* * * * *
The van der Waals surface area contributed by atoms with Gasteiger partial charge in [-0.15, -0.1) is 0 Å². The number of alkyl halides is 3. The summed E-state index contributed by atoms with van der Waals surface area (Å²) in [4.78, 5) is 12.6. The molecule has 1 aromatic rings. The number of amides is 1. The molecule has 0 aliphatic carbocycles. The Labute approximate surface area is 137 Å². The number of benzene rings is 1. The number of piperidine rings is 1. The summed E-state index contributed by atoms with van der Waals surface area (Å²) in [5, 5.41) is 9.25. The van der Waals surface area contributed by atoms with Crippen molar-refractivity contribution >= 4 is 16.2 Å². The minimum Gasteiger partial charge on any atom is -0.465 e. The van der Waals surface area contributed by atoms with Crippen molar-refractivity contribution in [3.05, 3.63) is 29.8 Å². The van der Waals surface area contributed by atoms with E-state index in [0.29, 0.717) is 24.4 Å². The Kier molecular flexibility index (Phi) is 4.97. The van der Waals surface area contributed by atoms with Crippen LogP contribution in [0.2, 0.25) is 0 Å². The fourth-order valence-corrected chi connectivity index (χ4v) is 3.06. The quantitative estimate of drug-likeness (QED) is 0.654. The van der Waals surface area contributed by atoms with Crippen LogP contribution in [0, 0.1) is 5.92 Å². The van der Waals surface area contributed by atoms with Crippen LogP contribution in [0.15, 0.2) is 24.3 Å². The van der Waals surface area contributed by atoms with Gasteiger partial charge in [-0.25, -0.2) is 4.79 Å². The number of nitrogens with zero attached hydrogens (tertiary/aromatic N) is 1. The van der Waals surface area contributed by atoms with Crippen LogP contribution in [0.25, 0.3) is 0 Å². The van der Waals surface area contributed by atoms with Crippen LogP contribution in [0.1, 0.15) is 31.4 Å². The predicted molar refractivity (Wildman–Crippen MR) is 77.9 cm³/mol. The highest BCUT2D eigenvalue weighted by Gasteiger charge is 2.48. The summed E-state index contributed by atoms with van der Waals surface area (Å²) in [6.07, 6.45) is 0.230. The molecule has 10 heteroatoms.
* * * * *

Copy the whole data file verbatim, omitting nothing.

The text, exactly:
The van der Waals surface area contributed by atoms with Gasteiger partial charge in [-0.15, -0.1) is 0 Å². The number of alkyl halides is 3. The summed E-state index contributed by atoms with van der Waals surface area (Å²) in [4.78, 5) is 12.6. The molecule has 1 aromatic rings. The number of amides is 1. The molecule has 0 aliphatic carbocycles. The Labute approximate surface area is 137 Å². The number of benzene rings is 1. The number of piperidine rings is 1. The summed E-state index contributed by atoms with van der Waals surface area (Å²) in [5, 5.41) is 9.25. The van der Waals surface area contributed by atoms with Crippen molar-refractivity contribution >= 4 is 16.2 Å². The minimum Gasteiger partial charge on any atom is -0.465 e. The van der Waals surface area contributed by atoms with Crippen molar-refractivity contribution in [3.05, 3.63) is 29.8 Å². The van der Waals surface area contributed by atoms with E-state index in [0.29, 0.717) is 24.4 Å². The Kier molecular flexibility index (Phi) is 4.97. The van der Waals surface area contributed by atoms with Crippen LogP contribution in [0.2, 0.25) is 0 Å². The fourth-order valence-corrected chi connectivity index (χ4v) is 3.06. The quantitative estimate of drug-likeness (QED) is 0.654. The van der Waals surface area contributed by atoms with Crippen LogP contribution in [0, 0.1) is 5.92 Å². The van der Waals surface area contributed by atoms with Crippen LogP contribution in [0.15, 0.2) is 24.3 Å². The van der Waals surface area contributed by atoms with Gasteiger partial charge in [-0.25, -0.2) is 4.79 Å². The number of nitrogens with zero attached hydrogens (tertiary/aromatic N) is 1. The van der Waals surface area contributed by atoms with Crippen LogP contribution in [0.25, 0.3) is 0 Å². The van der Waals surface area contributed by atoms with Crippen LogP contribution in [0.1, 0.15) is 31.4 Å². The predicted molar refractivity (Wildman–Crippen MR) is 77.9 cm³/mol. The highest BCUT2D eigenvalue weighted by Gasteiger charge is 2.48. The summed E-state index contributed by atoms with van der Waals surface area (Å²) in [6.07, 6.45) is 0.230. The molecule has 10 heteroatoms.